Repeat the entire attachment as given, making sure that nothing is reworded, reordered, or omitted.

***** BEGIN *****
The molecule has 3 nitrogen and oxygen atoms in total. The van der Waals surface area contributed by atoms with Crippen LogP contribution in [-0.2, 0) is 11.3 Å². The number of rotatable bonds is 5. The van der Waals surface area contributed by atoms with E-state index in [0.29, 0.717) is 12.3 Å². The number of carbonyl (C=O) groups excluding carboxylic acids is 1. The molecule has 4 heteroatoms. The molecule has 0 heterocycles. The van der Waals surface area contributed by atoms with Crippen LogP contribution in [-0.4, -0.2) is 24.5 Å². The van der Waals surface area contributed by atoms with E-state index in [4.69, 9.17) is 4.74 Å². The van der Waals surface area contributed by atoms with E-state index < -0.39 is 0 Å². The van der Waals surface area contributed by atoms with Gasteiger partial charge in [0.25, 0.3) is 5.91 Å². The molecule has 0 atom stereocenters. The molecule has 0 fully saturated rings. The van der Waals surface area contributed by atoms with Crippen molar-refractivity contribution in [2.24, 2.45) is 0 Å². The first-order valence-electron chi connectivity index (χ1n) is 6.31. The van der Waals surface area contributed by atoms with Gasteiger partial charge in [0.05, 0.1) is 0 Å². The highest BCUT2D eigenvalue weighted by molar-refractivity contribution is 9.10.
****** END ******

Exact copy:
The molecule has 3 nitrogen and oxygen atoms in total. The van der Waals surface area contributed by atoms with Crippen LogP contribution in [-0.2, 0) is 11.3 Å². The number of rotatable bonds is 5. The van der Waals surface area contributed by atoms with E-state index in [0.29, 0.717) is 12.3 Å². The number of carbonyl (C=O) groups excluding carboxylic acids is 1. The molecule has 4 heteroatoms. The molecule has 0 heterocycles. The van der Waals surface area contributed by atoms with Crippen LogP contribution in [-0.4, -0.2) is 24.5 Å². The van der Waals surface area contributed by atoms with E-state index in [4.69, 9.17) is 4.74 Å². The van der Waals surface area contributed by atoms with E-state index < -0.39 is 0 Å². The van der Waals surface area contributed by atoms with Gasteiger partial charge in [0.25, 0.3) is 5.91 Å². The molecule has 0 atom stereocenters. The molecule has 0 fully saturated rings. The van der Waals surface area contributed by atoms with Crippen molar-refractivity contribution in [2.24, 2.45) is 0 Å². The first-order valence-electron chi connectivity index (χ1n) is 6.31. The van der Waals surface area contributed by atoms with Gasteiger partial charge in [0.05, 0.1) is 0 Å². The highest BCUT2D eigenvalue weighted by molar-refractivity contribution is 9.10.